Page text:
Malaysian superstar Nicol David took a step closer to her first Viridian Australian Open title when she downed former champion Rachael Grinham 11-7, 13-11, 11-7 in the semi-finals on Saturday.
In front of a large crowd at Canberra’s Royal Theatre, David outplayed her Australian opponent to claim the opening semi-final in 34 minutes.
She will take on Jenny Duncalf of England in the final following the second seeded Duncalf’s 11-8, 11-9, 2-11, 11-4 win over defending champion Madeline Perry of Ireland.
Grinham hadn’t beaten David since 2007, but she took the game right up to the world number one and had her under enormous pressure at times. However, David was able to stay in the points with some superb defence and lift her game when it counted, saving two game balls in the second to gain a crucial 2/0 advantage.
“I didn’t want to let the second game go,” David, who will be playing her 70th tour final on Sunday, said later. “I knew in this situation these girls are going to keep going, so that game was really important to me.”
David acknowledged that Grinham had played very well.
“She didn’t make many errors, it was just very solid squash. I knew I had to work hard. I’m just happy to be in the final.
“With Rachael, because we have these matches all the time, it was always going to be a battle and even though it was three-love it was really hard, like a five-setter.”
Grinham conceded that losing the second game had handed David a vital advantage.
“It’s definitely harder to come back from two-love down against Nicol,” she said. “I made it harder on myself by not taking advantage and taking that second game.
“But Nicol is good at that, when she’s down she just digs in and doesn’t make any errors and makes you win the point, she doesn’t give you anything. She doesn’t hit too many winners. It’s either you’re on the end of a long rally and you guess the wrong way, or you make the error.”
Duncalf ended Perry’s title defence in a close match that could have gone either way.
She claimed the first two games narrowly before Perry stormed through the third playing almost faultless squash. However, the Englishwoman regrouped to dominate the fourth game to reach her first Australian Open final.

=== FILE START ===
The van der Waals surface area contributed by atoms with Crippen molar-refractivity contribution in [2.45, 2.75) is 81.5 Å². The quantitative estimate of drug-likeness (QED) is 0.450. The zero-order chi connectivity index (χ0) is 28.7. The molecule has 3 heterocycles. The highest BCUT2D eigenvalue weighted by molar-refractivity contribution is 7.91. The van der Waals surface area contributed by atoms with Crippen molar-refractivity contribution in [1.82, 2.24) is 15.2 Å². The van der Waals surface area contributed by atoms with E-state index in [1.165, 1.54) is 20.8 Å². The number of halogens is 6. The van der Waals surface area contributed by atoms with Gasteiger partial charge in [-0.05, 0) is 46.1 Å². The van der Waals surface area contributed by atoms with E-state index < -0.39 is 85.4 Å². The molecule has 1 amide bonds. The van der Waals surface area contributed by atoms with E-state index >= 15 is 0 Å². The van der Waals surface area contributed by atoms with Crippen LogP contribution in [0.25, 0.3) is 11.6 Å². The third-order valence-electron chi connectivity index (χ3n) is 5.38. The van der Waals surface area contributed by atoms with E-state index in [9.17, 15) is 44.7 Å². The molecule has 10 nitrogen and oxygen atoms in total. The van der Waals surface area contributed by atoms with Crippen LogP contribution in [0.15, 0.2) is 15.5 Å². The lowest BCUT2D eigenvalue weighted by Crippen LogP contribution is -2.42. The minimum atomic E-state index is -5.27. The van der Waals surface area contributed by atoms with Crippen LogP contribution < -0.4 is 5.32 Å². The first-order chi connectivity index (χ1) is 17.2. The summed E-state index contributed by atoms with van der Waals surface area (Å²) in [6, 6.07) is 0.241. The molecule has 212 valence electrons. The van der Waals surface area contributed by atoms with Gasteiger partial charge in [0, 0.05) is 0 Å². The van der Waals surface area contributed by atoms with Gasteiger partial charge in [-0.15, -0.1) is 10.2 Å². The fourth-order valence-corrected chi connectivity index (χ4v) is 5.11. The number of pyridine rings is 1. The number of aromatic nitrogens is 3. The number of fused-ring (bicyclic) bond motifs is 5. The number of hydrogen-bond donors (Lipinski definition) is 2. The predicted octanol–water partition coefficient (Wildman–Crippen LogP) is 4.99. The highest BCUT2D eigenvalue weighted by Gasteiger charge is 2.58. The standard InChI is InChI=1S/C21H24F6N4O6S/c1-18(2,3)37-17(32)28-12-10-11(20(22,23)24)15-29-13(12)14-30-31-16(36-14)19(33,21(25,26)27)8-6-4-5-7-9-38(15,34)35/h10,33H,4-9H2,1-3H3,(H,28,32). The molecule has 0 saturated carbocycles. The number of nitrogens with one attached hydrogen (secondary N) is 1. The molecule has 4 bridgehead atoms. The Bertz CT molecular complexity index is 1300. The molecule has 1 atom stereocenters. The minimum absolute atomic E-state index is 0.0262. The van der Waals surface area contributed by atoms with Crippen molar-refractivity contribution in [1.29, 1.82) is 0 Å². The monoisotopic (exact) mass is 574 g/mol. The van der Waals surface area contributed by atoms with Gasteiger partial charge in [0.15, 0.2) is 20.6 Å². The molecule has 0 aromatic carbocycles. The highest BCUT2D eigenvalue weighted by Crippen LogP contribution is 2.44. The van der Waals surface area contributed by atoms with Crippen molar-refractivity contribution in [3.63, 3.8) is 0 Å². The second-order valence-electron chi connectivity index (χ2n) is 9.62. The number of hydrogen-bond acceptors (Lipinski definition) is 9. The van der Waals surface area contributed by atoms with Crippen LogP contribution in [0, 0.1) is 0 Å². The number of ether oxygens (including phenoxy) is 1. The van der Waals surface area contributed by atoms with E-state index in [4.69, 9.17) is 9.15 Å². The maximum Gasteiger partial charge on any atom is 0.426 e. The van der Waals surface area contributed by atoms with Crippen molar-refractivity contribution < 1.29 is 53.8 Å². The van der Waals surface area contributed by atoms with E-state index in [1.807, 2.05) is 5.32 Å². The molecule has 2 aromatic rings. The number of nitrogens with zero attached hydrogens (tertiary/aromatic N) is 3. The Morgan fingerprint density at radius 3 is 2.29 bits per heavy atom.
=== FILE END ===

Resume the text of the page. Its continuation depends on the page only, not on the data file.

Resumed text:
“That third game was bizarre, it just ran away from me,” Duncalf said.
“I tried to get back into it and stay in the rallies but it just wasn’t happening and I went a bit flat. I just tried to forget about it and start from scratch and rebuild the rallies, which worked well in the fourth.”
Duncalf said winning a tight second game may have been the reason for her collapse in the third.
“Maybe the emotion of winning that made me a little flat for the third,” she said. “Pete Barker was talking to me after the third and told me it had happened, it was gone, just reassert yourself and build the rallies up again because in the third there weren’t even that many contested rallies.”
A disappointed Perry said there hadn’t been that much between them.
“The key was those first two games, I think if I could have won one of those two games it could have been different,” she said.
“But obviously at two-love down it gives Jenny all the confidence, and even after winning the third she was still two-one up, but it was a really close game and I thought I played better than yesterday, I was just disappointed with the result.
“In the fourth I just got my tactics wrong. I was perfect in the third but just went a bit defensive in the third and let her get too big a lead.”